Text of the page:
Skip to main content

Employment growth slowed sharply in June, but the slowing was concentrated in the public sector, where the disappearance of 190,000 temporary census jobs caused a large drop in government payrolls, the latest edition of the employment report shows. Private job growth rebounded strongly from May's decline.

Only 11,000 new nonfarm jobs were created in June, the

Bureau of Labor Statistics

reported this morning, the smallest gain since a 69,000 drop in January 1996. But while government payrolls lost a total of 195,000 jobs, private payrolls gained 206,000. May's decline in private-sector payrolls was revised to 165,000 from 116,000, making it the largest since April 1991.

Economists polled by



expected a total June gain of 263,000, on average.

Scroll to Continue

TheStreet Recommends

The June gain in private-sector payrolls is only slightly lower than the average pace of private-sector job growth over the 12 months ended in April -- 215,000. But the average pace has dropped to 191,000 in June.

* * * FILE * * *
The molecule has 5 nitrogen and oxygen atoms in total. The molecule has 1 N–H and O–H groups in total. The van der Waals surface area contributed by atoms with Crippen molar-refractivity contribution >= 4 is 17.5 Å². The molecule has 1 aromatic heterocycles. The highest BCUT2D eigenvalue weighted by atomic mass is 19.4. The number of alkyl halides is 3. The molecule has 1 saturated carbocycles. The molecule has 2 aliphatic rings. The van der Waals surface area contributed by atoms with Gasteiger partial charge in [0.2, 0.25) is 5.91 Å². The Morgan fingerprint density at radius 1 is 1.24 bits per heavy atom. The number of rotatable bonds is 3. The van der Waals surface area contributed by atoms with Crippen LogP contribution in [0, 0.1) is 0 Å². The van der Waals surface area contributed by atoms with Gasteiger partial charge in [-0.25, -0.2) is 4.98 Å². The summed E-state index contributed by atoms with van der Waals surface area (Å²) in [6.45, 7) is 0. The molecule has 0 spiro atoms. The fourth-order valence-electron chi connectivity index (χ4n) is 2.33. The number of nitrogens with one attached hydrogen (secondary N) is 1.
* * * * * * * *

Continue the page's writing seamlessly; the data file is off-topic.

Bond prices leapt higher in reaction to the initial report of such a small gain in overall payrolls, then retreated as traders got a look at the guts of the report. While the report certainly provides evidence that growth is slowing in reaction to the

Fed's six interest-rate hikes over the last year, the evidence is less conclusive than the headline number suggests.

Outside of the government sector, job growth was uniformly solid in June. Private services payrolls added 148,000 jobs, retail payrolls grew by 49,000, and the goods-producing sector added 13,000 jobs.

Meanwhile, the other components of the jobs report were less bullish from a monetary policy perspective. Average hourly earnings rose 0.4%, in line with the average forecast. The year-on-year growth rate held steady at 3.6%. A smaller-than-expected gain would have calmed fears of accelerating inflation.

And the unemployment rate dropped to 4.0% from 4.1%, also in line with expectations. A rise in the rate would have eased concerns about tight labor-market conditions putting upward pressure on wages and salaries.

An alternative measure of labor-market tightness, the

augmented unemployment rate, a new favorite indicator of Fed Chairman

Alan Greenspan's, also fell back to its April rate of 6.8%, as the pool of available workers fell 3.4% to 9.84 million, a new cycle low.